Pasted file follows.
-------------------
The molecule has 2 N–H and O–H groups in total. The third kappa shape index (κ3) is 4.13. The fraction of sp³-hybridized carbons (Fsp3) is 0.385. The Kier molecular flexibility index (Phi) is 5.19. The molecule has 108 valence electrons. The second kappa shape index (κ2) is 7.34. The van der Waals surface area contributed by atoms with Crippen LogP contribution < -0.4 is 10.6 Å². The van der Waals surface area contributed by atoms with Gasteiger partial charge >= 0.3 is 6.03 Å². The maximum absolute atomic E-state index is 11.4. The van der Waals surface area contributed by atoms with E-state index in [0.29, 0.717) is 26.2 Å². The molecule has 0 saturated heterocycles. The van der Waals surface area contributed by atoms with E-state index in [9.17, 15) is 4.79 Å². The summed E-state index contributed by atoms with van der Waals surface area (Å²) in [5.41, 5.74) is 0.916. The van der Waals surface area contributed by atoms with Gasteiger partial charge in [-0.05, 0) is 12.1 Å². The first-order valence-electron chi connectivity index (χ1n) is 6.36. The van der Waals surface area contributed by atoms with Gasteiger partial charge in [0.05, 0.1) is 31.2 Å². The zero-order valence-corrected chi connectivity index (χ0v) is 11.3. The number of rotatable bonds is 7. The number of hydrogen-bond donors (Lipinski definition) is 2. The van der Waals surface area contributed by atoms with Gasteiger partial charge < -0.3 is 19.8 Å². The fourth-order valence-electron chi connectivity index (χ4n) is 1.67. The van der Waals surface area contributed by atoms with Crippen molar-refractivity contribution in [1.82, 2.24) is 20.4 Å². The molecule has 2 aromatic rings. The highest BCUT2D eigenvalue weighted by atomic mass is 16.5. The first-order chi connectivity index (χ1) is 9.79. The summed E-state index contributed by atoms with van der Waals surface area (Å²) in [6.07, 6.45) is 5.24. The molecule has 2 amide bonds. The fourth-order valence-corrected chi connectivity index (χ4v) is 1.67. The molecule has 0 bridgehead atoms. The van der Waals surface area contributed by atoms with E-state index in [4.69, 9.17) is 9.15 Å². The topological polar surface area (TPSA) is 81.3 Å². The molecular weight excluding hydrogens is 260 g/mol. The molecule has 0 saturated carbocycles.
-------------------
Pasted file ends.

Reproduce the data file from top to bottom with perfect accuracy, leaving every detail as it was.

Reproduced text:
The molecule has 2 N–H and O–H groups in total. The third kappa shape index (κ3) is 4.13. The fraction of sp³-hybridized carbons (Fsp3) is 0.385. The Kier molecular flexibility index (Phi) is 5.19. The molecule has 108 valence electrons. The second kappa shape index (κ2) is 7.34. The van der Waals surface area contributed by atoms with Crippen LogP contribution < -0.4 is 10.6 Å². The van der Waals surface area contributed by atoms with Gasteiger partial charge >= 0.3 is 6.03 Å². The maximum absolute atomic E-state index is 11.4. The van der Waals surface area contributed by atoms with E-state index in [0.29, 0.717) is 26.2 Å². The molecule has 0 saturated heterocycles. The van der Waals surface area contributed by atoms with E-state index in [9.17, 15) is 4.79 Å². The summed E-state index contributed by atoms with van der Waals surface area (Å²) in [5.41, 5.74) is 0.916. The van der Waals surface area contributed by atoms with Gasteiger partial charge in [-0.05, 0) is 12.1 Å². The first-order valence-electron chi connectivity index (χ1n) is 6.36. The van der Waals surface area contributed by atoms with Gasteiger partial charge in [0.05, 0.1) is 31.2 Å². The zero-order valence-corrected chi connectivity index (χ0v) is 11.3. The number of rotatable bonds is 7. The number of hydrogen-bond donors (Lipinski definition) is 2. The van der Waals surface area contributed by atoms with Gasteiger partial charge < -0.3 is 19.8 Å². The fourth-order valence-electron chi connectivity index (χ4n) is 1.67. The van der Waals surface area contributed by atoms with Crippen molar-refractivity contribution in [1.82, 2.24) is 20.4 Å². The molecule has 2 aromatic rings. The highest BCUT2D eigenvalue weighted by atomic mass is 16.5. The first-order chi connectivity index (χ1) is 9.79. The summed E-state index contributed by atoms with van der Waals surface area (Å²) in [6.07, 6.45) is 5.24. The molecule has 2 amide bonds. The fourth-order valence-corrected chi connectivity index (χ4v) is 1.67. The molecule has 0 bridgehead atoms. The van der Waals surface area contributed by atoms with E-state index in [4.69, 9.17) is 9.15 Å². The topological polar surface area (TPSA) is 81.3 Å². The molecular weight excluding hydrogens is 260 g/mol. The molecule has 0 saturated carbocycles.